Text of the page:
23/07/2019 14:14:02

It looks like a great demonstration model for teaching restoration to the younger club members.

Otherwise it could be a useful boat anchor.

Thread: ARC NCIH Part Off Blade
23/07/2019 13:59:11

I have parting blades in 26mm and 32mm size, from 1.6 to 5mm wide. I wouldn't use the wide ones for parting, only grooving as the lathe isn't really stiff enough for parting, especially with steel.

I ruined one end of my Kennametal 26mm by 1.6mm blade when the work moved in a three jaw chuck. A four jaw independent chuck is much more secure.

Remember to check your jibs for tightness, and always lock the saddle when parting.

I made a dedicated rear cut off block to hold 26 and 32 blades which bolts directly to the cross slide, with the blades inverted. I also added a rear saddle lock as the cutting forces are upwards. This is much stiffer than using a normal toolpost. 

I would never part off dry, soluble oil from a squirty bottle for steel, and WD40 or similar for aluminium. 

A great advantage of using the GTN inserts is that they are available from several sources, the best I know of is Korloy. I have some in 1.5, 2 and 3mm wide.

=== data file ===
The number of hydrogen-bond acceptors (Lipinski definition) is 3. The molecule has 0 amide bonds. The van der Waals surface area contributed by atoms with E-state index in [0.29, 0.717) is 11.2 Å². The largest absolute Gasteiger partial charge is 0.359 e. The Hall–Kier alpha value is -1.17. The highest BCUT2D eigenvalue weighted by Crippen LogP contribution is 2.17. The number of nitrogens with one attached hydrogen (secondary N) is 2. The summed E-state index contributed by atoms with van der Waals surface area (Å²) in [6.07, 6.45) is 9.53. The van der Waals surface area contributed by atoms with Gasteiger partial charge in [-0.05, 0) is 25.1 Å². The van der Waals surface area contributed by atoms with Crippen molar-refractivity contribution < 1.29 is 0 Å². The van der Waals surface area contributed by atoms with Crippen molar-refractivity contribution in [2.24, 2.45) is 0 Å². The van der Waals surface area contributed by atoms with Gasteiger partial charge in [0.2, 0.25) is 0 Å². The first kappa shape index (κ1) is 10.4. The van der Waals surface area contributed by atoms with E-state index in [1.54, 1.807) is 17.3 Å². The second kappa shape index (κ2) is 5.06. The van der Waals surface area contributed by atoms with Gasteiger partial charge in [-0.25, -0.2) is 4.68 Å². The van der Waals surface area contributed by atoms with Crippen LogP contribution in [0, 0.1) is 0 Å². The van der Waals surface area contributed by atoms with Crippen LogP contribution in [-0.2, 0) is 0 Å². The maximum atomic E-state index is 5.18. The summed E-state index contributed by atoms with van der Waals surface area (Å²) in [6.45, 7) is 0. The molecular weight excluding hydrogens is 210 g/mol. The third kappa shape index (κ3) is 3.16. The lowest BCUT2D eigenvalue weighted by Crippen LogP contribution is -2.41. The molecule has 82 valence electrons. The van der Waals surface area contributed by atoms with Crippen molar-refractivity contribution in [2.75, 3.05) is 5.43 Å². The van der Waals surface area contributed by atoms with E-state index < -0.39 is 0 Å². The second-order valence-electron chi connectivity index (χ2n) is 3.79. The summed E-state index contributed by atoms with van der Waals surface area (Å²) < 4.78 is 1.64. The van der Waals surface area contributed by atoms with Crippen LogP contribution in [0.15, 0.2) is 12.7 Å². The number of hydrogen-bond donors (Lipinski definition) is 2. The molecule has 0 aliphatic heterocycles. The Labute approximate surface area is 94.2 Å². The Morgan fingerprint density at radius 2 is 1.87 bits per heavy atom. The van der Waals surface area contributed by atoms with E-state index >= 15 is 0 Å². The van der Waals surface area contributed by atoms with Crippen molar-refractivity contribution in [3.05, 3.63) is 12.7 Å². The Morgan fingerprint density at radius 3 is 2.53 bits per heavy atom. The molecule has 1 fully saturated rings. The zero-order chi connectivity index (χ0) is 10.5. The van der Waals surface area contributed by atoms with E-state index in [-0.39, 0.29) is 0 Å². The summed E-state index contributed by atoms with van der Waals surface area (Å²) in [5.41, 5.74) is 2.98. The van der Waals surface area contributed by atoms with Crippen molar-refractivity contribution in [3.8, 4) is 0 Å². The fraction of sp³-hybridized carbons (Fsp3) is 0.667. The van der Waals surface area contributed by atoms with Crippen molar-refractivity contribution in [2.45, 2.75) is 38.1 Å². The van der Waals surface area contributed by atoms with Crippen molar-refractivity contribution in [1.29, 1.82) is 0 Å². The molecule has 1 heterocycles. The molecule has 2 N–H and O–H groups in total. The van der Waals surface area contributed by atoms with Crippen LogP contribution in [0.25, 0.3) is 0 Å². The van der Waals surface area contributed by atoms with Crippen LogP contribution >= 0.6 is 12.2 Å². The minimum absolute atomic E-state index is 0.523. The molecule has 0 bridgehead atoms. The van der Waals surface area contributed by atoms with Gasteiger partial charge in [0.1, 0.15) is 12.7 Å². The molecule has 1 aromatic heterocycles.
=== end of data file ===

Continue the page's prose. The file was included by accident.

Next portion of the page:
Edited By old mart on 23/07/2019 14:01:45

Edited By old mart on 23/07/2019 14:09:56

Thread: How badly do I need a surface plate?
22/07/2019 14:32:18

In our fitting shop at work, we had a 2 foot square black granite 4" thick just sitting on a sheet of rubber directly on the bench. It was tested every year and given a grade A every time.

Thread: Dangerous 2" Scale BB1 Boiler
22/07/2019 14:24:50

The work hardening aspect is interesting. Copper work hardens by stretching, so how much smaller do you have to make the boiler for it to be the correct size after testing?

Thread: Buying a Lathe, as always the age old questions...
22/07/2019 14:06:13

The main thing wrong with Myfords are their mystical properties which lead to inflated prices.

Edited By old mart on 22/07/2019 14:06:39

Thread: How badly do I need a surface plate?
22/07/2019 14:03:02

You don't need anything too special for home workshop use, the 2 foot square cast iron table I bought has a brass label on it "not for inspection use", but the 0.0005" error it has is more than good enough for hobby use.

Thread: Face mill size
22/07/2019 13:52:41

TPAN is very old technology, the numerous adverts for 50mm shell mills using four APKT16 are a better bet. Inserts for steel and aluminium are available from the cheapest Chinese, to premium makes. The Chinese inserts are pretty good these days.

Here is one of many on ebay UK. 1630941344584

Thread: Lathe tooling
22/07/2019 13:41:20

Glanze indexable lathe tools are in the higher quality sector, I can recommend them.

Thread: Buying a Lathe, as always the age old questions...
22/07/2019 13:37:32